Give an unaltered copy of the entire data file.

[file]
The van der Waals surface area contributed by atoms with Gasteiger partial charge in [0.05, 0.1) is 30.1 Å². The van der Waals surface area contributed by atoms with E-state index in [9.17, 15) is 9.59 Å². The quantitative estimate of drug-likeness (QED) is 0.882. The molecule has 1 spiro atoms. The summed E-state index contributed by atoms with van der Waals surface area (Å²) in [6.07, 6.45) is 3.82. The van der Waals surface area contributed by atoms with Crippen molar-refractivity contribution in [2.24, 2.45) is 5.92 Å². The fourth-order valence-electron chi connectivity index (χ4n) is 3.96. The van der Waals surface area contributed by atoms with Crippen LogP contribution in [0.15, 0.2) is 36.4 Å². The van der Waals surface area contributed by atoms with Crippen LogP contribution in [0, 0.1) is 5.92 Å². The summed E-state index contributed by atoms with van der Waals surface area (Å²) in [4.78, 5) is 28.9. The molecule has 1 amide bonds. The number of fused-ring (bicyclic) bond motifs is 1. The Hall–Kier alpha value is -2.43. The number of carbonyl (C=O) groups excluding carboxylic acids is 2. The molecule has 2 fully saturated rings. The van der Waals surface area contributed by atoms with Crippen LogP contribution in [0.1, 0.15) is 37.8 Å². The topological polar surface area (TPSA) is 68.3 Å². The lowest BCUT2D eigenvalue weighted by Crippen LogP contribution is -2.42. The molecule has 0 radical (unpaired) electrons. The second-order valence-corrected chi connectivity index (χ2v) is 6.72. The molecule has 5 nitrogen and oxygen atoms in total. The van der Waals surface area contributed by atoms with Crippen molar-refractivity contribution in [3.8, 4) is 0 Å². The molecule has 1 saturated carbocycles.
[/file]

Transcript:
The van der Waals surface area contributed by atoms with Gasteiger partial charge in [0.05, 0.1) is 30.1 Å². The van der Waals surface area contributed by atoms with E-state index in [9.17, 15) is 9.59 Å². The quantitative estimate of drug-likeness (QED) is 0.882. The molecule has 1 spiro atoms. The summed E-state index contributed by atoms with van der Waals surface area (Å²) in [6.07, 6.45) is 3.82. The van der Waals surface area contributed by atoms with Crippen molar-refractivity contribution in [2.24, 2.45) is 5.92 Å². The fourth-order valence-electron chi connectivity index (χ4n) is 3.96. The van der Waals surface area contributed by atoms with Crippen LogP contribution in [0.15, 0.2) is 36.4 Å². The van der Waals surface area contributed by atoms with Crippen LogP contribution in [0, 0.1) is 5.92 Å². The summed E-state index contributed by atoms with van der Waals surface area (Å²) in [4.78, 5) is 28.9. The molecule has 1 amide bonds. The number of fused-ring (bicyclic) bond motifs is 1. The Hall–Kier alpha value is -2.43. The number of carbonyl (C=O) groups excluding carboxylic acids is 2. The molecule has 2 fully saturated rings. The van der Waals surface area contributed by atoms with Crippen LogP contribution in [0.1, 0.15) is 37.8 Å². The topological polar surface area (TPSA) is 68.3 Å². The lowest BCUT2D eigenvalue weighted by Crippen LogP contribution is -2.42. The molecule has 0 radical (unpaired) electrons. The second-order valence-corrected chi connectivity index (χ2v) is 6.72. The molecule has 5 nitrogen and oxygen atoms in total. The van der Waals surface area contributed by atoms with Crippen molar-refractivity contribution in [3.8, 4) is 0 Å². The molecule has 1 saturated carbocycles.